Several members of the Illinois General Assembly’s special pension reform committee told me last week that they believed a final proposal would emerge within the next week to 10 days.
The conference committee has been working since June on a solution to the state’s nearly $100 billion long-term pension funding shortfall, after Gov. Pat Quinn urged members to find a way around the spring legislative session’s gridlock on the issue.
For the past several weeks, the committee, made up of three Democrats and two Republicans from each chamber, has been working on “tweaks” to ideas that they’ve discussed behind closed doors.
As I write this, there was no word on what the final proposal would look like, but there was real concern among Democrats I spoke with that the Republicans might decide not to go along. While the Republicans on the committee have strongly indicated they’re committed to finding a solution, three of the four GOP members are running for higher office — Sen. Bill Brady (governor), Rep. Jil Tracy (lieutenant governor) and Rep. Darlene Senger (U.S. House).
The Democrats fear that any strong objections from traditional Republican allies, particularly in big business, could spook those GOP members into opposition. And, as is usually the case with this sort of stuff, the chaos created by no solution could be more politically beneficial to the Republicans in next year’s election than getting this monster off the table now.
Despite their super-majority status in both chambers, it’ll be impossible for the Democrats to pass a reform bill without significant Republican assistance. Democratic members are just too closely allied with union interests.
Plus, as long as there is no pension reform proposal for Chicago (and none is on the horizon), Mayor Rahm Emanuel has little or no incentive to lobby his Democratic members to pass a bill and billions of dollars in budgetary reasons to quietly oppose it until he gets what he wants.
In the House, a majority of Republicans sided with the public employee unions last spring when they voted against Speaker Michael Madigan’s pension reform bill. That bill passed with just two votes above the bare majority, so there are few to spare.
And while Madigan (D-Chicago) probably has some votes in his back pocket that he can bring out to cushion the roll call a little more (depending on what Emanuel does, of course), it’s doubtful that any of the House Republican “no” votes will flip to “yes” once the compromise is unveiled.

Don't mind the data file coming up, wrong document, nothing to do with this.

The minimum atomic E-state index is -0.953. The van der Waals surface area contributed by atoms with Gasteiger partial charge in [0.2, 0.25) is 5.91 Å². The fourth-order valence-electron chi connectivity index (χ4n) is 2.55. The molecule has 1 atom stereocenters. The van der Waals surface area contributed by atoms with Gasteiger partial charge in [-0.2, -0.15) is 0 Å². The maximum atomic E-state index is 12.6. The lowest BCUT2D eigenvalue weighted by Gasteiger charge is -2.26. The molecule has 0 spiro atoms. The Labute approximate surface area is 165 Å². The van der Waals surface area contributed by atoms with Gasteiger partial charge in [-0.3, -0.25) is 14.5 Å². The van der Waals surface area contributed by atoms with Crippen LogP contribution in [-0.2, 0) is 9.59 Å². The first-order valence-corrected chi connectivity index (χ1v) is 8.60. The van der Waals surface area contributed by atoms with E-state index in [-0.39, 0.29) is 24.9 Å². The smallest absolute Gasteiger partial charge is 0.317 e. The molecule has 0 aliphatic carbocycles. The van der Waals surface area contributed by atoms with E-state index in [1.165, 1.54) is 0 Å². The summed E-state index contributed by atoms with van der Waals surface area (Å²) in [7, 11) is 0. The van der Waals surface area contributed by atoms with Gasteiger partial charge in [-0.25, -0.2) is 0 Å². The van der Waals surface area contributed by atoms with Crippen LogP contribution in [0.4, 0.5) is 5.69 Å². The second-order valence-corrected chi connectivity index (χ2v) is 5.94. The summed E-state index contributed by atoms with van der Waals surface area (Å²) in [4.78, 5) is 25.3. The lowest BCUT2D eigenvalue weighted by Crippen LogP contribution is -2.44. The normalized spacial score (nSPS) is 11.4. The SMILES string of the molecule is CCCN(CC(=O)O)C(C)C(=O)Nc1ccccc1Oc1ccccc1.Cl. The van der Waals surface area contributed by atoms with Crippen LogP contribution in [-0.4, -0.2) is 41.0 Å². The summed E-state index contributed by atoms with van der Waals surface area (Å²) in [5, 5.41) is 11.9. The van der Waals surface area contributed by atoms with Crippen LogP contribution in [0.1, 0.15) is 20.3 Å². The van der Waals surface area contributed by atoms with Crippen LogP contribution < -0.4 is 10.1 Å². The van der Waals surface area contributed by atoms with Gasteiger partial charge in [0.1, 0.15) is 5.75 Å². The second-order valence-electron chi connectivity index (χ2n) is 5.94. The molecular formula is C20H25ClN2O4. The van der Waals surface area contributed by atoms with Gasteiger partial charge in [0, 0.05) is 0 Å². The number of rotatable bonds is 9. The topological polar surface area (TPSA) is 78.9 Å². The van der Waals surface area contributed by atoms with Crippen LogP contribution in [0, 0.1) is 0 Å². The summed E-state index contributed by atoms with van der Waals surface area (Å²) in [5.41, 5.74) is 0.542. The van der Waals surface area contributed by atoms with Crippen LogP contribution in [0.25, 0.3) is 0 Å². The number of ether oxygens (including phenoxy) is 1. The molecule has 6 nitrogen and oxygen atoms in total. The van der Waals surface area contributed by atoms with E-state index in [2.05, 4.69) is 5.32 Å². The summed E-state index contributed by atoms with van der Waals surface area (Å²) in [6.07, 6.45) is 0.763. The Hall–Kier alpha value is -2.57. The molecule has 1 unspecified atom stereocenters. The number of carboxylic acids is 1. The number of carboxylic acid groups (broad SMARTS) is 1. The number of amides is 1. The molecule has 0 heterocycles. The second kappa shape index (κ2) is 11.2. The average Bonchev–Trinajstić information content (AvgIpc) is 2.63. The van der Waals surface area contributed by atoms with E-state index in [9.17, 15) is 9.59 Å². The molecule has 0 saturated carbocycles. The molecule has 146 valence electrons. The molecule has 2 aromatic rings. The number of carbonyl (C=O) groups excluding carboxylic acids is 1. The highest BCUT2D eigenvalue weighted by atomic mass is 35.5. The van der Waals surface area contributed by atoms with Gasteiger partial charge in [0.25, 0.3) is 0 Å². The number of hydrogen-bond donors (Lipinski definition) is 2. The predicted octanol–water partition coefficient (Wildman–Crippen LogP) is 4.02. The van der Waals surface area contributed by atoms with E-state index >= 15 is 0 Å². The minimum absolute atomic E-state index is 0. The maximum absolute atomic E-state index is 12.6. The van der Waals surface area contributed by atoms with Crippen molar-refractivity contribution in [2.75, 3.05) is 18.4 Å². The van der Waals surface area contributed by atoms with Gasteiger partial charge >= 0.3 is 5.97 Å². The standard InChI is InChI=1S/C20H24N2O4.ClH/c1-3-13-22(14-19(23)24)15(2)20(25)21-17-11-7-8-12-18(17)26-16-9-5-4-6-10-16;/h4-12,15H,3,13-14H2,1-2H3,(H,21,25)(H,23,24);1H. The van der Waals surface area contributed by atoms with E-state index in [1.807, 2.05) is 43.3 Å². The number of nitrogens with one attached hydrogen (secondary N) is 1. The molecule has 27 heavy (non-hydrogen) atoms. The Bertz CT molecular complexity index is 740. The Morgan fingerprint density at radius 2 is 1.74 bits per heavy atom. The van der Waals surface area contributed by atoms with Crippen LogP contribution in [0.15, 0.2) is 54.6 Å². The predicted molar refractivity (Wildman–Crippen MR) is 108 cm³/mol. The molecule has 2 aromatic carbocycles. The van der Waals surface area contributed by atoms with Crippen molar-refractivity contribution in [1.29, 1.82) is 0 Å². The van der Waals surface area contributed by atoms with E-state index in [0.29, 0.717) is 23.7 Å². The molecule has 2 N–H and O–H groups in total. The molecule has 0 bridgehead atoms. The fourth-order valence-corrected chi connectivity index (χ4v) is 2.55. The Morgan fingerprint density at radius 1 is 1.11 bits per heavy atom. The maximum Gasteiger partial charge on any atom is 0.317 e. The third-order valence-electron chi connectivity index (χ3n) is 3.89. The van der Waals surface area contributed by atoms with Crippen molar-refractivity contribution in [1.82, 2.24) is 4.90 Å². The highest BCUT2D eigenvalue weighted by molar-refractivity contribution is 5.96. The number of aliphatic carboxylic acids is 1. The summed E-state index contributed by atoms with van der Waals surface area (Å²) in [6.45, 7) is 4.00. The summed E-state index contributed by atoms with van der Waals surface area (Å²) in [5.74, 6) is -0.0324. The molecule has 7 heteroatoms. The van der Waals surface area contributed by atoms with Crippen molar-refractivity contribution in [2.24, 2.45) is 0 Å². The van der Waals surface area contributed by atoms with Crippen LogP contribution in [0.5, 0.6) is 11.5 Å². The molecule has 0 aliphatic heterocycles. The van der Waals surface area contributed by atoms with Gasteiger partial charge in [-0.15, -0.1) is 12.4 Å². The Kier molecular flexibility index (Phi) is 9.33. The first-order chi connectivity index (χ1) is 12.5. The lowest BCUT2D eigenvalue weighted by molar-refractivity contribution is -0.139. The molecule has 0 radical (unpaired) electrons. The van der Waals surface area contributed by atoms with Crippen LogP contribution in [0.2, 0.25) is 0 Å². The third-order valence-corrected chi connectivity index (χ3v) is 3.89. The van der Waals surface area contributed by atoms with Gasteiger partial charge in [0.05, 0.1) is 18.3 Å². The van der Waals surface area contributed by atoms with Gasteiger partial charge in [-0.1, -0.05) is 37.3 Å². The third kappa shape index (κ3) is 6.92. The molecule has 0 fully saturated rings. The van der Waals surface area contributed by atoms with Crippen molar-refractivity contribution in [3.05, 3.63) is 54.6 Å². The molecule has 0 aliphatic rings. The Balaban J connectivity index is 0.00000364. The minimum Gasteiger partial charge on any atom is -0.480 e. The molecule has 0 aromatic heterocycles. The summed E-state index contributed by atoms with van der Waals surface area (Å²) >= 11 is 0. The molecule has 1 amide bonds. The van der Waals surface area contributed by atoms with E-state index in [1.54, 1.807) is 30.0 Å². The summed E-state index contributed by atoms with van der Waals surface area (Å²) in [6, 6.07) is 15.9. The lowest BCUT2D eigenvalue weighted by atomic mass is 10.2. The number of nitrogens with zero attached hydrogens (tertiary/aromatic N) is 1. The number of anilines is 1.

That means that about all of the House Republicans who voted for the business-backed Madigan bill in May will have to vote for the pension reform committee’s report when it gets a vote, likely during the upcoming veto session.
Aside from the politics, there are some legitimate concerns being raised by Republicans about what they know of the proposal so far. They believe the savings assumptions are based on what they view as a too-low projection of the inflation rate.
Despite three straight decades of low inflation, there are those who insist that a wave of high inflation could return with a vengeance, blowing those savings projections out of the water.
Another concern is the back-loaded nature of the savings. About $94 billion of the $146 billion the bill is projected to save the state will occur between fiscal years 2045 and 2050. It’ll be tough to allow most of the income tax hike to expire in 2015 if more pension savings can’t be found upfront.
The details leaked out of the committee so far add up to a savings of $1.14 billion in fiscal 2015 — not nearly enough to ensure that crucial programs could be spared from the ax if most of the income tax increase goes away.
And make no mistake, achieving the expiration of the higher income tax is the reason behind much of the public demands by business groups for cutting the pension benefits of state workers, teachers and university employees.
About the only recourse the Democrats will have to prevent this from getting out of hand is to threaten to run the Senate-passed, labor-backed reform bill, that’s opposed by business, if Republicans refuse to go along with a compromise.
That possibility is already being floated. Such a vote would get the unions off the Democrats’ backs, and the GOP most certainly knows this.
The vote wouldn’t stop the demands for more reform, however, and the New York credit ratings agencies might not love it either. The Democrats clearly know this as well. So we could end up with a high-stakes game of “chicken” next month.